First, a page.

In 1969, Biden's first son, Joseph (nicknamed "Beau"), was born. He was followed by Robert Hunter in 1970 and Naomi in 1971. Tragedy struck the Biden family in December 1972, when Neilia and the three Biden children were involved in an auto accident while out Christmas shopping. Neilia and Naomi were killed; Beau and Hunter were injured.

Biden received the news while at his senate office. He says he considered suicide after suffering such a profound loss [source: Dwyer]. Ultimately, he chose to live. He raised his two sons as a single parent with the help of his sister who moved in with them. And he found love again; in 1977, he married Jill Jacobs. She has a doctorate in education and teaches English at Northern Virginia Community College. In 1981, Joe and Jill Biden welcomed a daughter named Ashley.

The Bidens suffered yet another gut-wrenching loss in 2015 when 46-year-old Beau, then serving as a captain in the National Guard and the two-time attorney general of Delaware, died after a long fight with brain cancer [source: Shear].

Hunter Biden is an attorney and former lobbyist whose tumultuous personal life and lucrative stints with foreign companies landed him at the center of the Ukraine controversy that led to President Trump's impeachment (more on that later) [source: Entous]. Ashley Biden is a social worker and activist who owns a clothing line called Livelihood that donates its proceeds to social welfare organizations [source: Igoe]. The Bidens currently have six grandchildren [source: Phillips].

In addition to his career as a senator, Biden taught constitutional law for 18 years at Widener College, now Widener University. Despite becoming the vice-presidential nominee during the 2008 campaign, he still taught the class when available.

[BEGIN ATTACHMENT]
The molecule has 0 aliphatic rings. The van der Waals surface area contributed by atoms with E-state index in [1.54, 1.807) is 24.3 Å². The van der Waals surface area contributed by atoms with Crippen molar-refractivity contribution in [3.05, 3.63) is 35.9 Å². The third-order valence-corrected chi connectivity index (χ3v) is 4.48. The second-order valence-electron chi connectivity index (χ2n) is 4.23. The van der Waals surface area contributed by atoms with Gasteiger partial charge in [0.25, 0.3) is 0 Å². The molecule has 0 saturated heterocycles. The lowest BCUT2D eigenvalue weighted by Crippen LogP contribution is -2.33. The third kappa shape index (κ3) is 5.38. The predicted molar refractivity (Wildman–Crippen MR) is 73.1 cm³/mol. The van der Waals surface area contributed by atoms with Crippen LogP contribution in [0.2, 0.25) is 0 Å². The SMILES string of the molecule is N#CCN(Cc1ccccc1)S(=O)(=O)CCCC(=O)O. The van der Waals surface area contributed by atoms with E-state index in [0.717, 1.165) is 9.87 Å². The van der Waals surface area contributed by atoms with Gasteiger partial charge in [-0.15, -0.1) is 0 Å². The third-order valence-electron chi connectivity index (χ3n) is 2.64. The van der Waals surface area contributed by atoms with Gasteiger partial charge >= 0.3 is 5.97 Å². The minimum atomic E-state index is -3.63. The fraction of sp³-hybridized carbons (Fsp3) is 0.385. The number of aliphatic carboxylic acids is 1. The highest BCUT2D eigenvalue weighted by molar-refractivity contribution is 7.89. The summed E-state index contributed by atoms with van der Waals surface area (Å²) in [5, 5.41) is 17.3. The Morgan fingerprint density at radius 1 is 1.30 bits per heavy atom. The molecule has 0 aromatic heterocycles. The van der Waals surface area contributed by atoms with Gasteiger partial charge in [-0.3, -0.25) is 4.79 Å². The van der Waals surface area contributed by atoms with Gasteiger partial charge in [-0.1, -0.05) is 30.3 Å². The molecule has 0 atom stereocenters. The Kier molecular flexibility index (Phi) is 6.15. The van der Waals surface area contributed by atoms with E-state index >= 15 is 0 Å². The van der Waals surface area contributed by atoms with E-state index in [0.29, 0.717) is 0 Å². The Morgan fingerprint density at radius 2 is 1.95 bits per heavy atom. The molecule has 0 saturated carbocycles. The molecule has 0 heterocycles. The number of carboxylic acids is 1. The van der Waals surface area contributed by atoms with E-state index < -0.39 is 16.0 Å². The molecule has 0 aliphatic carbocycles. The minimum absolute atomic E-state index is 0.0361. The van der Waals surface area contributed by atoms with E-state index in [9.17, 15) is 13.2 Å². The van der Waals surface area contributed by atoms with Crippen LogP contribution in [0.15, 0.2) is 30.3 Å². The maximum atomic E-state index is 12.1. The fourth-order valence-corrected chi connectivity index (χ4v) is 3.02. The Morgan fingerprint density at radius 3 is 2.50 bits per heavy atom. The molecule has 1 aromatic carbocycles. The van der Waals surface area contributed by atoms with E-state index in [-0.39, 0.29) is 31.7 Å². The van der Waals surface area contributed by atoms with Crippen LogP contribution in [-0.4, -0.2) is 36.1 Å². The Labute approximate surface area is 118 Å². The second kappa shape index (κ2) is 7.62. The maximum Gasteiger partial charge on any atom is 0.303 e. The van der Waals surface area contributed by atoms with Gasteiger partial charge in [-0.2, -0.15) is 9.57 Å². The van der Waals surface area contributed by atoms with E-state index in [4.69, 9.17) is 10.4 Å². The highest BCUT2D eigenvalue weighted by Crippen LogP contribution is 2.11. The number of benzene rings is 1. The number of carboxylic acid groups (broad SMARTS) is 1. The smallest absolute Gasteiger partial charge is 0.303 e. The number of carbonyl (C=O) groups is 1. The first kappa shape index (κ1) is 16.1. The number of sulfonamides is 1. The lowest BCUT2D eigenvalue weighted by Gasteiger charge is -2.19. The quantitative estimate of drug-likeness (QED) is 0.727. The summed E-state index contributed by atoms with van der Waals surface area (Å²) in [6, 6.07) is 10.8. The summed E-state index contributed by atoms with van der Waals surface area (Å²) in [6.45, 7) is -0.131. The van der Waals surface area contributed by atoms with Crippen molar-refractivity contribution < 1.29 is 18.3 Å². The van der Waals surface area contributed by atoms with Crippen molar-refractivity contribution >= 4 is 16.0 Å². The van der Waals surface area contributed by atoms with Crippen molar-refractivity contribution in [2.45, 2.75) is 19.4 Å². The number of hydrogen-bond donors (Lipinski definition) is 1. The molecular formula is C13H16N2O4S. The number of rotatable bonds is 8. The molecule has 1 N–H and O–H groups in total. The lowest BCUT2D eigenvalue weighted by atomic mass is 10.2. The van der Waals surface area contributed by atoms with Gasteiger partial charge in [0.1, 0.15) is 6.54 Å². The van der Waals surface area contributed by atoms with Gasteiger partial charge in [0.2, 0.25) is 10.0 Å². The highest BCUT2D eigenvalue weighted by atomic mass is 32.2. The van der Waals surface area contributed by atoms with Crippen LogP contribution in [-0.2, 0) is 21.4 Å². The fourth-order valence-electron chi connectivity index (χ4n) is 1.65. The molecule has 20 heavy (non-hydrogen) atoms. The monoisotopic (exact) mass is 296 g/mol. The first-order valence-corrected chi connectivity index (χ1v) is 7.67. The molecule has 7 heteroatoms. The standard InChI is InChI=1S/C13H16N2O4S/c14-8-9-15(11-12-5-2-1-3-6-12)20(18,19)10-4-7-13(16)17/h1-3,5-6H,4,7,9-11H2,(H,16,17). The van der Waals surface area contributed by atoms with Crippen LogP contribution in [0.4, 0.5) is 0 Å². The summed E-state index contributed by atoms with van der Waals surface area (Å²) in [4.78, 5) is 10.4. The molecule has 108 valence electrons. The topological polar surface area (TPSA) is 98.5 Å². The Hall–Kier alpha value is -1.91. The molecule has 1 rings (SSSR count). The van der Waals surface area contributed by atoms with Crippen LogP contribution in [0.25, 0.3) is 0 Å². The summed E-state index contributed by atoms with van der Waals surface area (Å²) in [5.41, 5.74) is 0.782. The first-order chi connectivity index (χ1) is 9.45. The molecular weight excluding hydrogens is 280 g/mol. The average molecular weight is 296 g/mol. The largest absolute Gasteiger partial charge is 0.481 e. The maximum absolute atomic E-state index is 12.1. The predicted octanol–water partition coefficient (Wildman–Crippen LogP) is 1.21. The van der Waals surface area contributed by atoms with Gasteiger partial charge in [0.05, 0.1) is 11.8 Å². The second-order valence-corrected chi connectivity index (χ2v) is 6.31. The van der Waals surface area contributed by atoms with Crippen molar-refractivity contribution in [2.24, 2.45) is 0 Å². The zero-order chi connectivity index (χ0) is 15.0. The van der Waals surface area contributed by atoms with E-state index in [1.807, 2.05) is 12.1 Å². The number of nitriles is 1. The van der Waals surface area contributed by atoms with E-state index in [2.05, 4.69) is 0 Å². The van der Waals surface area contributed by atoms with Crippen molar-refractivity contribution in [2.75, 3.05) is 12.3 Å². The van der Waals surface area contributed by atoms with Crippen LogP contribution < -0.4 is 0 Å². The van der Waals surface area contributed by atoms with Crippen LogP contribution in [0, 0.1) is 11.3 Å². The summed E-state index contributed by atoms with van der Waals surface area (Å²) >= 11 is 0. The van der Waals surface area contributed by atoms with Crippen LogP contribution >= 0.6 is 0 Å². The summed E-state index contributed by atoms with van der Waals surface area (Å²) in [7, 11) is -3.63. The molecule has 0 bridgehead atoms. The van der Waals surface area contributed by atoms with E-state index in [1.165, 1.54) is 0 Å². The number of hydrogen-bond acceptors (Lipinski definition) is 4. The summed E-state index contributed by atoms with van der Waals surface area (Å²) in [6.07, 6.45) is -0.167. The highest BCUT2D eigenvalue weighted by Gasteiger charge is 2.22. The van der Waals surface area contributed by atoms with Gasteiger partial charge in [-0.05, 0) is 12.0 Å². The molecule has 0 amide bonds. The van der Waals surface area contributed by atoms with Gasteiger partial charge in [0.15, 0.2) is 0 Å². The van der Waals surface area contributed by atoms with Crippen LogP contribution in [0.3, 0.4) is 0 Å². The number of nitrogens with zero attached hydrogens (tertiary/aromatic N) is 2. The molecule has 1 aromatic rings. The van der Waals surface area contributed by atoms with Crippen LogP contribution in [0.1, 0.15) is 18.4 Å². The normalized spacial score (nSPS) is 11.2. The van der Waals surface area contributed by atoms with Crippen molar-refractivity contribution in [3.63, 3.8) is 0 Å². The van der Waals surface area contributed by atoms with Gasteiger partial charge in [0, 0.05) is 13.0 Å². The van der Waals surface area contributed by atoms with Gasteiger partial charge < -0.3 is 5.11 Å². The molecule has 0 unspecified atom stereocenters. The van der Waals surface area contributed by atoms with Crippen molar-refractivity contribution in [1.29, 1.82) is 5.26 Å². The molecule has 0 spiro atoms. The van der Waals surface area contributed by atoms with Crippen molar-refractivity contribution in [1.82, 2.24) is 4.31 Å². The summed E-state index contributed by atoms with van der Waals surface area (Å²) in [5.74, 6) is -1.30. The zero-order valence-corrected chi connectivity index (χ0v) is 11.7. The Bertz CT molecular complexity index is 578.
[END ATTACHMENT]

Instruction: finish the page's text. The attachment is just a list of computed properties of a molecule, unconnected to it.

During the 2008 campaign, Biden's medical history raised questions about his ability to serve as vice president. In 1988, he suffered a brain aneurysm that nearly killed him. He had dropped out of the presidential race a few months prior (more on that on the next page), after experiencing what he took to be a pinched nerve and a headache.

After a visit to the doctor, Biden was taken to emergency cranial surgery. He developed a blood clot in his lungs during recovery and suffered a second aneurysm. Biden underwent a subsequent cranial surgery the following May [source: Caputo]. Biden said the experience changed him; he adopted the dichotomous outlook of throwing himself into his role of senator while not sweating the small stuff.

Political Career of Joe Biden

Joe Biden campaign 1988
Sen. Joseph R. Biden campaigns at an adult education center after announcing his bid for 1988 Democratic presidential nomination. Steve Liss/The LIFE Images Collection via Getty Images

Joe Biden began his political career at the age of 27. He won a seat on the New Castle County, Delaware, council in 1970. He served on the council for two years before making the leap to the U.S. Senate. At the age of 29, Biden unseated Sen. James Caleb Boggs (Rep.), the two-term incumbent, in an upset victory [source: Biography]. Two weeks after winning the seat, Biden's family was involved in the auto accident that took his wife and daughter's life. He was sworn in at his sons' hospital room as the fifth-youngest senator in history. This would be the beginning of a 36-year career as a senator representing Delaware.

Biden commuted to Washington and home to Delaware each night by train to look after his two sons. The train ride was a habit he continued throughout his career as a senator, and it earned him a reputation as a Washington insider who lived outside of Washington, an outsider inside the Beltway [source: Cillizza].


Biden made his first run for the White House during the 1988 campaign. He ran on the promise that he would "rekindle the fire of idealism in our society," as he put it [source: Witt]. His chances looked good until The New York Times columnist Maureen Dowd accused Biden of plagiarizing speeches from British Labor Party leader Neil Kinnock. Biden "became Kinnock" during one speech, lifting not only Kinnock's words, but part of his life story as well [source: Shafer]. At an Iowa debate in August 1987, Biden used parts of a Kinnock speech that referenced being first in his family to attend college. The reference was true for Kinnock, but not for Biden.